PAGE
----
Niedermayer isn't as fiery as Perry -- after all, he is the captain of both the Ducks and Team Canada -- and he was a tad more diplomatic about the proximity of his locker to Ryan's.

"We're a quiet corner to begin with," he said, allowing a small smile to cross his face, "so we're not getting too carried away with that stuff. But for the most part, yeah, there has been some friendly stuff going on between the guys."

Ryan agreed.

"Our corner," he said with a wink in a grin, "is all about respect for each other in this area.

"I don't mingle with them over there," he continued, nodding toward Perry and Getzlaf and the Finnish contingent. "I stay here. Scotty's here and him and I just watch from our nest over here. We don't get involved in all the trash talk."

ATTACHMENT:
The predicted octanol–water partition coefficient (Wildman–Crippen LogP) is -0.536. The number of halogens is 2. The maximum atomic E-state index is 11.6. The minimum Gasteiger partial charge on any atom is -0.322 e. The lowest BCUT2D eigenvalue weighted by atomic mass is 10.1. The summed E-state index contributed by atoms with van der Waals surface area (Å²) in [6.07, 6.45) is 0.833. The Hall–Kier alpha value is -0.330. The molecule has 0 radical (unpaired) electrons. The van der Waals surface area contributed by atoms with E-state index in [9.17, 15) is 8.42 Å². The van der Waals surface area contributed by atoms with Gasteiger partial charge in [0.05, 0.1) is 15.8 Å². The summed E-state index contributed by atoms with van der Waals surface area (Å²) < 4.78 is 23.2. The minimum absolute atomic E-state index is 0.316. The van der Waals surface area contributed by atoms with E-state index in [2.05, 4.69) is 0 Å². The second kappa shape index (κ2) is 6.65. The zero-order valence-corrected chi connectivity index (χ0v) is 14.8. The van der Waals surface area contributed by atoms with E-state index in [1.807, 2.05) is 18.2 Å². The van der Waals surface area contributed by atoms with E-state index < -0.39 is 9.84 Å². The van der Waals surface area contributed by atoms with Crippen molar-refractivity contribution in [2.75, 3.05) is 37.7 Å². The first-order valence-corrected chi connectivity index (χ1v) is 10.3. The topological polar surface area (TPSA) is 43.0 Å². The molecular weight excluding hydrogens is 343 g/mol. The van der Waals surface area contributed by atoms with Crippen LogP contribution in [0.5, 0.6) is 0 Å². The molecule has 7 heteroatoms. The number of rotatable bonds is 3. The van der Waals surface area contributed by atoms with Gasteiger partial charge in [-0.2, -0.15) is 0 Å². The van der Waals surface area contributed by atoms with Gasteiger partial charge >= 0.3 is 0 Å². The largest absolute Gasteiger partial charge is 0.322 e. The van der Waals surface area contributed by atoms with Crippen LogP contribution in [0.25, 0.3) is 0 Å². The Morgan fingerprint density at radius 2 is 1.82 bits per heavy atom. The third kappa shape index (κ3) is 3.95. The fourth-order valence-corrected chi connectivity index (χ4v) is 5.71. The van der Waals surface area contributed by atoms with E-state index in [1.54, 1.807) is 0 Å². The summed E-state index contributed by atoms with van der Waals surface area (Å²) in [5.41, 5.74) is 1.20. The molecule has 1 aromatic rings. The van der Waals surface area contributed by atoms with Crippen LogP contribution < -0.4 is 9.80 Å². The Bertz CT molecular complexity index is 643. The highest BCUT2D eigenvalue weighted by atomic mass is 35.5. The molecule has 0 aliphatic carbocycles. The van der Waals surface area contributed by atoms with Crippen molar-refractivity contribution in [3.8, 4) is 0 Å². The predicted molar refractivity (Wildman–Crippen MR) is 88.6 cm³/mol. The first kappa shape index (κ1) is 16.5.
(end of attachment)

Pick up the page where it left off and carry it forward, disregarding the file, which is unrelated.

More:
Taking the high road, huh, Bobby?

"We are," he said laughing, "and we're not trying to talk about it too much. Scotty and I won't be friends a week from now, that's for sure. It'll be a lot uglier then.

In Team USA's first Olympic game Tuesday against Switzerland, it was Ryan, the Ducks' leading goal scorer with 28, who got his team rolling with the first score of the tournament -- a rocket from the high slot that beat his teammate, Swiss goalie Hiller, high on the glove side.

Of course, beating a goalie with a shot is one thing. But what about beating -- or at least physically punishing -- an NHL teammate?

Take Kings captain Dustin Brown, an alternate captain on Team USA, and his regular road roommate Drew Doughty, who is one of Team Canada's six defensemen.